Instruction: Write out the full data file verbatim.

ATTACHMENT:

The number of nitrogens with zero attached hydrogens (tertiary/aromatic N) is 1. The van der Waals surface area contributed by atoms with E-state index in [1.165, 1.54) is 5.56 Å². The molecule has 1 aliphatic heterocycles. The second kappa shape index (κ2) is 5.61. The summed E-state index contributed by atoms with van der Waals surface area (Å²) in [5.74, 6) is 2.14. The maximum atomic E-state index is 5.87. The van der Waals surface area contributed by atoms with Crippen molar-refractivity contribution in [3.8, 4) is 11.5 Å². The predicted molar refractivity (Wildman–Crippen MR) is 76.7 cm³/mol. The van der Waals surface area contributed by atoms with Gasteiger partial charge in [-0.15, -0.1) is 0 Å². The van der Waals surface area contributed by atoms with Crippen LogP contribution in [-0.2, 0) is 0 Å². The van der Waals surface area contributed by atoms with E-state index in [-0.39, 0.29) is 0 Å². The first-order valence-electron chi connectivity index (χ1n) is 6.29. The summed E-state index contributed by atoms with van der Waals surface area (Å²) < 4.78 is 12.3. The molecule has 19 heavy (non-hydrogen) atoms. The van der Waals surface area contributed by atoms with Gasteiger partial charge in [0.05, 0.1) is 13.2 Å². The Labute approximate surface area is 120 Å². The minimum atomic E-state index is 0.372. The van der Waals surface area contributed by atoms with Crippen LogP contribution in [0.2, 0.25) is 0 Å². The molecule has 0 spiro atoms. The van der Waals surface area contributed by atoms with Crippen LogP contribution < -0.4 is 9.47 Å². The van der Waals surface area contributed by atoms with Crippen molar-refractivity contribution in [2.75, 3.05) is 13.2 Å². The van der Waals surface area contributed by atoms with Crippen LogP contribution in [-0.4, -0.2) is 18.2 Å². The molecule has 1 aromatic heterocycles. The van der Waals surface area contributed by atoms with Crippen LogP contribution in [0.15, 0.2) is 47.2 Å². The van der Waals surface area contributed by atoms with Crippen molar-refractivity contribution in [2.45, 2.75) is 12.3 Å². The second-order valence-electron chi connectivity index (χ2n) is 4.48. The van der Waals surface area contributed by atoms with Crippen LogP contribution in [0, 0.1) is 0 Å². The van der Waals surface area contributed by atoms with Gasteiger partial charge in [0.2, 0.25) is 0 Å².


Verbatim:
The number of nitrogens with zero attached hydrogens (tertiary/aromatic N) is 1. The van der Waals surface area contributed by atoms with E-state index in [1.165, 1.54) is 5.56 Å². The molecule has 1 aliphatic heterocycles. The second kappa shape index (κ2) is 5.61. The summed E-state index contributed by atoms with van der Waals surface area (Å²) in [5.74, 6) is 2.14. The maximum atomic E-state index is 5.87. The van der Waals surface area contributed by atoms with Crippen molar-refractivity contribution in [3.8, 4) is 11.5 Å². The predicted molar refractivity (Wildman–Crippen MR) is 76.7 cm³/mol. The van der Waals surface area contributed by atoms with Gasteiger partial charge in [-0.15, -0.1) is 0 Å². The van der Waals surface area contributed by atoms with Crippen LogP contribution in [-0.2, 0) is 0 Å². The van der Waals surface area contributed by atoms with E-state index in [-0.39, 0.29) is 0 Å². The first-order valence-electron chi connectivity index (χ1n) is 6.29. The summed E-state index contributed by atoms with van der Waals surface area (Å²) < 4.78 is 12.3. The molecule has 19 heavy (non-hydrogen) atoms. The van der Waals surface area contributed by atoms with Gasteiger partial charge in [0.05, 0.1) is 13.2 Å². The Labute approximate surface area is 120 Å². The minimum atomic E-state index is 0.372. The van der Waals surface area contributed by atoms with Crippen LogP contribution in [0.2, 0.25) is 0 Å². The molecule has 0 spiro atoms. The van der Waals surface area contributed by atoms with Crippen LogP contribution < -0.4 is 9.47 Å². The van der Waals surface area contributed by atoms with Crippen molar-refractivity contribution in [2.75, 3.05) is 13.2 Å². The van der Waals surface area contributed by atoms with Crippen LogP contribution in [-0.4, -0.2) is 18.2 Å². The molecule has 1 aromatic heterocycles. The van der Waals surface area contributed by atoms with Crippen LogP contribution in [0.15, 0.2) is 47.2 Å². The van der Waals surface area contributed by atoms with Crippen molar-refractivity contribution in [2.45, 2.75) is 12.3 Å². The second-order valence-electron chi connectivity index (χ2n) is 4.48. The van der Waals surface area contributed by atoms with Crippen LogP contribution in [0, 0.1) is 0 Å². The van der Waals surface area contributed by atoms with Gasteiger partial charge in [0.2, 0.25) is 0 Å².